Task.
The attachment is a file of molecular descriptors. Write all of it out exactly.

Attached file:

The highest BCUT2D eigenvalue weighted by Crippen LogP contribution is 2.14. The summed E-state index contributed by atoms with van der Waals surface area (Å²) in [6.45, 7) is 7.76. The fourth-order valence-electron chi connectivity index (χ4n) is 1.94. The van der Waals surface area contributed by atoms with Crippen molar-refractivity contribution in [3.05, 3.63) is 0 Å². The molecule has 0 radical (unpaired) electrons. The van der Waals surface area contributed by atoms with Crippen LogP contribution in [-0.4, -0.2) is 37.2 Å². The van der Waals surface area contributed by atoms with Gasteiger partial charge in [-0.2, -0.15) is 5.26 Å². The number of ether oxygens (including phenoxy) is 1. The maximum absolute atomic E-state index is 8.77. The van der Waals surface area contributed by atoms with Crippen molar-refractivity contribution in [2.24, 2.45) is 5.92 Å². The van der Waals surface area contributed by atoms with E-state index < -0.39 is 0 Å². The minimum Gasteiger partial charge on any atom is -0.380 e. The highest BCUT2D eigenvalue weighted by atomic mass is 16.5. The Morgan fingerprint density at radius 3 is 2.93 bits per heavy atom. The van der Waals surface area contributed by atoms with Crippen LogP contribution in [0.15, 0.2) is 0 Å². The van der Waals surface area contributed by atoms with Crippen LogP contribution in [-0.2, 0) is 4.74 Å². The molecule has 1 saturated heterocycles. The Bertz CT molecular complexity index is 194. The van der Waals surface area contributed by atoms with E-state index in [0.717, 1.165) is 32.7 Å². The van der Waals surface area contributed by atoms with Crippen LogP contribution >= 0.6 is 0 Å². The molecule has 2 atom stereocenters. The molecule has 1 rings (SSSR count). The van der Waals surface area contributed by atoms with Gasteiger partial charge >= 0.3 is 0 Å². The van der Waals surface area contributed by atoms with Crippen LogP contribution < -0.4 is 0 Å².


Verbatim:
The highest BCUT2D eigenvalue weighted by Crippen LogP contribution is 2.14. The summed E-state index contributed by atoms with van der Waals surface area (Å²) in [6.45, 7) is 7.76. The fourth-order valence-electron chi connectivity index (χ4n) is 1.94. The van der Waals surface area contributed by atoms with Crippen molar-refractivity contribution in [3.05, 3.63) is 0 Å². The molecule has 0 radical (unpaired) electrons. The van der Waals surface area contributed by atoms with Crippen LogP contribution in [-0.4, -0.2) is 37.2 Å². The van der Waals surface area contributed by atoms with Gasteiger partial charge in [-0.2, -0.15) is 5.26 Å². The number of ether oxygens (including phenoxy) is 1. The maximum absolute atomic E-state index is 8.77. The van der Waals surface area contributed by atoms with Crippen molar-refractivity contribution in [2.24, 2.45) is 5.92 Å². The van der Waals surface area contributed by atoms with E-state index < -0.39 is 0 Å². The minimum Gasteiger partial charge on any atom is -0.380 e. The highest BCUT2D eigenvalue weighted by atomic mass is 16.5. The Morgan fingerprint density at radius 3 is 2.93 bits per heavy atom. The van der Waals surface area contributed by atoms with Crippen LogP contribution in [0.15, 0.2) is 0 Å². The van der Waals surface area contributed by atoms with Crippen LogP contribution in [-0.2, 0) is 4.74 Å². The molecule has 1 saturated heterocycles. The Bertz CT molecular complexity index is 194. The van der Waals surface area contributed by atoms with E-state index in [0.717, 1.165) is 32.7 Å². The van der Waals surface area contributed by atoms with Crippen LogP contribution >= 0.6 is 0 Å². The molecule has 2 atom stereocenters. The molecule has 1 rings (SSSR count). The van der Waals surface area contributed by atoms with Gasteiger partial charge >= 0.3 is 0 Å². The van der Waals surface area contributed by atoms with Crippen LogP contribution < -0.4 is 0 Å².